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NEWS RELEASE · 22nd April 2015
District of Kitimat
This notice is provided to owners and builders undertaking or planning to undertake construction that requires a Building Permit and/or building inspections under Part 13 of the Kitimat Municipal Code during this current labour dispute. Part 13 can be reviewed at . Builders are reminded that the B.C. Building Code applies to all construction in the municipality, whether or not the construction is authorized by a District Building Permit.


When construction on a building, authorized by an existing permit, has reached a point at which a building inspection is required, no further work should proceed. If the owner undertakes any further construction it will be entirely at their own risk, including the risk that a building official may require work to be uncovered to permit inspection. Rough-in plumbing and electrical installations can usually be done before completion of a framing inspection, because the framing remains visible. Any work that is not clearly visible may be required to be exposed or uncovered at the discretion of the building official, before an Occupancy Permit will be issued. If a building is completed and occupied without necessary inspections and an Occupancy Permit, the District may place a Bylaw Contravention Notice on title to the property, or take other enforcement action.


Owners and their agents may submit permit applications and be added to the queue, since applications will be processed in order of receipt when building officials return to work. Other District officials may review the applications for completeness and for other bylaw compliance such as zoning setbacks, drainage, elevations, site coverage and other matters shown on a site plan, pending review of the application by a building official. If an owner has a building foundation and basic framing designed, constructed without a permit, inspected and certified by a registered professional, a building official may rely on the certification in the issuance of a permit. The owner undertakes any such work at their own risk, including the risk that a permit will not be issued and the work will have to be removed. In no circumstances should work beyond the foundation and framing stage, rough-in plumbing and electrical installations be done on this basis. There is a Building Permit surcharge, to a maximum of $500, for work commenced without a Building Permit.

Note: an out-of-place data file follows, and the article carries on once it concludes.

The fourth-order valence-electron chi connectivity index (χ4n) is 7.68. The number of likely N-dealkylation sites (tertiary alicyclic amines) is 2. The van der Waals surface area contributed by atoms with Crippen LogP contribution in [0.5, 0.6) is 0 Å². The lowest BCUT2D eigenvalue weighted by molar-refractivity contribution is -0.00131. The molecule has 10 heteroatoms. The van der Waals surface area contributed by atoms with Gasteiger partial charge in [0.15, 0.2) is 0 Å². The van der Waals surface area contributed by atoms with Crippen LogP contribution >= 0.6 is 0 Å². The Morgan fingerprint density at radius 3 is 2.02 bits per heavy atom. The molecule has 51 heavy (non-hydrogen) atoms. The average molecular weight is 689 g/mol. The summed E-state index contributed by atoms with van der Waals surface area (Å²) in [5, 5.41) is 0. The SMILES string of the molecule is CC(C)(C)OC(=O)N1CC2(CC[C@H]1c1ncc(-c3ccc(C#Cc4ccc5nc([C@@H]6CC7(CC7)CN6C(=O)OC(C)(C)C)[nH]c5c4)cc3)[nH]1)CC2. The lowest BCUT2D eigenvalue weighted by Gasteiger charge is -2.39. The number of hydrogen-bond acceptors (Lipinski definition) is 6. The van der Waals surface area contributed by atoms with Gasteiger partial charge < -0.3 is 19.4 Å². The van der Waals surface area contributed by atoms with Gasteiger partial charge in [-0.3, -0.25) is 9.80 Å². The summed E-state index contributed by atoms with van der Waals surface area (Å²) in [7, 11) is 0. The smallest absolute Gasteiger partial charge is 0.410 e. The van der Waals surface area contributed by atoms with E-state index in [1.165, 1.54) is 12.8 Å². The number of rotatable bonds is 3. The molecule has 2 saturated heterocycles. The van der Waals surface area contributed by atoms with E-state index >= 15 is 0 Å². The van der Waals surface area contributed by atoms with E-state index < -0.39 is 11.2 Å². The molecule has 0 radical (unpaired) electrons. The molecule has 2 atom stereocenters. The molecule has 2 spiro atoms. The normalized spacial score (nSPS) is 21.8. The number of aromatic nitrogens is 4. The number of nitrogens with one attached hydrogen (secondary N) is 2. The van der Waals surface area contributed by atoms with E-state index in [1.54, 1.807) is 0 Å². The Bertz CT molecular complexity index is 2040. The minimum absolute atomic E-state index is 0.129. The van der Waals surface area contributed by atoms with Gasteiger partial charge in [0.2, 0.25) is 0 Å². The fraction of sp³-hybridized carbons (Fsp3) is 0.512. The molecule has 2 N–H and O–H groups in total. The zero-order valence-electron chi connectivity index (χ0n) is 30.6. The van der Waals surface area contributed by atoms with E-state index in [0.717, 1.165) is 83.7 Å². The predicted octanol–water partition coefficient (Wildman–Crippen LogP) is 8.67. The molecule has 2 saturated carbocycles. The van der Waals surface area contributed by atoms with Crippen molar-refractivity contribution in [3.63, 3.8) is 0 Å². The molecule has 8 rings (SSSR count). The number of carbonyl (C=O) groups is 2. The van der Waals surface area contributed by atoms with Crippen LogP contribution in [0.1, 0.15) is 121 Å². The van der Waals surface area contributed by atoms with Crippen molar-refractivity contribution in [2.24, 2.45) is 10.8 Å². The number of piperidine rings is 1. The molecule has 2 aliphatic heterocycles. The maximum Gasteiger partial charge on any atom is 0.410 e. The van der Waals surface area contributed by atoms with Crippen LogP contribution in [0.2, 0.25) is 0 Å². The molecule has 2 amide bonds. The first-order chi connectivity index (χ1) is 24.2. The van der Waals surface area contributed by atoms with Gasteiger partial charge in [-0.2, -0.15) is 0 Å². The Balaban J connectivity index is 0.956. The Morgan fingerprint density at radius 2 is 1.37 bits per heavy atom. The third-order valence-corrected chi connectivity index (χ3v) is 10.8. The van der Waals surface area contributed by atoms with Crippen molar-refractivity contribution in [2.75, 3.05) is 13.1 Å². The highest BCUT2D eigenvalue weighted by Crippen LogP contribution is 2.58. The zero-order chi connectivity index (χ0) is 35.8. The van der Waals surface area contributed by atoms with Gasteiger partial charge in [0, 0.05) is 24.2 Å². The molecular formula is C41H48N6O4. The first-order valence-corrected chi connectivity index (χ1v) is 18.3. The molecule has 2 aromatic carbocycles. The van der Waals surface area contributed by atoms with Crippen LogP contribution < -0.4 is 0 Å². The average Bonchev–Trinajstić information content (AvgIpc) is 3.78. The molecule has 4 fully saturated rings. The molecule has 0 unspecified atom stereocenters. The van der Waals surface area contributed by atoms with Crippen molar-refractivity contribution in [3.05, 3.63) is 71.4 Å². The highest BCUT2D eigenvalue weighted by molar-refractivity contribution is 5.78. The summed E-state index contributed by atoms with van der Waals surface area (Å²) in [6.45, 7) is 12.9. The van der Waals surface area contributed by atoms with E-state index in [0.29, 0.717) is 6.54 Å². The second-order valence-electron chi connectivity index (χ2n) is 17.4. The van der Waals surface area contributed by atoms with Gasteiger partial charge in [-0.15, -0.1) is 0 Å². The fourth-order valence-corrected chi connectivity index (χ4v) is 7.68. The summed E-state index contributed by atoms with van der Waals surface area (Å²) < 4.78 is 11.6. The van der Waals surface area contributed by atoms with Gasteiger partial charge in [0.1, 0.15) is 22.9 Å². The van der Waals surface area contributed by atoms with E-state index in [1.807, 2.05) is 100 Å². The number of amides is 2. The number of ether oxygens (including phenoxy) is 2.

Buildings, other than those constructed under Part 3 of the Building Code (single-family and two-family dwellings), usually require registered professional (engineer or architect) design and field review (inspection). If all other municipal bylaw requirements are met, the owner may choose to proceed with construction of this type of building at their own risk. They will be required to satisfy the building official on their return to work that the building was designed, inspected and certified by their registered professional following satisfactory, documented field reviews, in order to obtain an Occupancy Permit. Again, there is a Building Permit surcharge for work commenced without a Building Permit.
Comment by Started at the bottom on 22nd April 2015
After forty years of stagnation, while most other communities in North America have grown, we continue to decay and shrink. Against the nimbys, and anti everything, Kitimat was slowly starting to show some maturity and growth. Now, just as investors are starting to take notice, we put yet another roadblock in front of them. A town without a town hall. Are we still the company town run by uncle al? After forty years of calling Kitimat home, and being proud of it, the more I see the outside world, the more I am disappointed, and resigned that we always will be a little backwards northern industrial town.